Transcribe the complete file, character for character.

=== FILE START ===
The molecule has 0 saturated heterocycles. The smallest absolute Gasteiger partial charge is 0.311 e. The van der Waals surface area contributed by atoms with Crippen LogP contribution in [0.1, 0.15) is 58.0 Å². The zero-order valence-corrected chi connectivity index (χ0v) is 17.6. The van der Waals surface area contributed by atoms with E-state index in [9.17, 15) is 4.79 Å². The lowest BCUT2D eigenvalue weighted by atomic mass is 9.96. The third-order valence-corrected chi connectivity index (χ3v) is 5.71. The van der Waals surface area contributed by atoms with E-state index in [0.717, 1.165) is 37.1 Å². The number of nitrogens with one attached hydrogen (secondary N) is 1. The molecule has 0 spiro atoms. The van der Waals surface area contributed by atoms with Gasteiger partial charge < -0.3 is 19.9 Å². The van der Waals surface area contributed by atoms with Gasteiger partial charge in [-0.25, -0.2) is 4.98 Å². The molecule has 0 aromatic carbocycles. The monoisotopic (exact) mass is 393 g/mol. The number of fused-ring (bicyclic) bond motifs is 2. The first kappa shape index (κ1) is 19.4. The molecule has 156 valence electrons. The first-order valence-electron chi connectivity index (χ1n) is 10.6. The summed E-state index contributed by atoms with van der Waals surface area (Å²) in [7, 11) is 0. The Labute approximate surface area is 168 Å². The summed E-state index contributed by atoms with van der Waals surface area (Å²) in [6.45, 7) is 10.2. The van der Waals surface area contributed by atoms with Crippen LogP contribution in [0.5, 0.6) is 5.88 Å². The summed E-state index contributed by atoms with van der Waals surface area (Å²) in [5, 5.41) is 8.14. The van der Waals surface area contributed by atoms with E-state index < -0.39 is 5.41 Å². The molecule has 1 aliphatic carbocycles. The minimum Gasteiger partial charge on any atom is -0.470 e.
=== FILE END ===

The molecule has 0 saturated heterocycles. The smallest absolute Gasteiger partial charge is 0.311 e. The van der Waals surface area contributed by atoms with Crippen LogP contribution in [0.1, 0.15) is 58.0 Å². The zero-order valence-corrected chi connectivity index (χ0v) is 17.6. The van der Waals surface area contributed by atoms with E-state index in [9.17, 15) is 4.79 Å². The lowest BCUT2D eigenvalue weighted by atomic mass is 9.96. The third-order valence-corrected chi connectivity index (χ3v) is 5.71. The van der Waals surface area contributed by atoms with E-state index in [0.717, 1.165) is 37.1 Å². The number of nitrogens with one attached hydrogen (secondary N) is 1. The molecule has 0 spiro atoms. The van der Waals surface area contributed by atoms with Gasteiger partial charge < -0.3 is 19.9 Å². The van der Waals surface area contributed by atoms with Gasteiger partial charge in [-0.25, -0.2) is 4.98 Å². The molecule has 0 aromatic carbocycles. The monoisotopic (exact) mass is 393 g/mol. The number of fused-ring (bicyclic) bond motifs is 2. The first kappa shape index (κ1) is 19.4. The molecule has 156 valence electrons. The first-order valence-electron chi connectivity index (χ1n) is 10.6. The summed E-state index contributed by atoms with van der Waals surface area (Å²) in [7, 11) is 0. The Labute approximate surface area is 168 Å². The summed E-state index contributed by atoms with van der Waals surface area (Å²) in [6.45, 7) is 10.2. The van der Waals surface area contributed by atoms with Crippen LogP contribution in [0.5, 0.6) is 5.88 Å². The summed E-state index contributed by atoms with van der Waals surface area (Å²) in [5, 5.41) is 8.14. The van der Waals surface area contributed by atoms with E-state index < -0.39 is 5.41 Å². The molecule has 1 aliphatic carbocycles. The minimum Gasteiger partial charge on any atom is -0.470 e.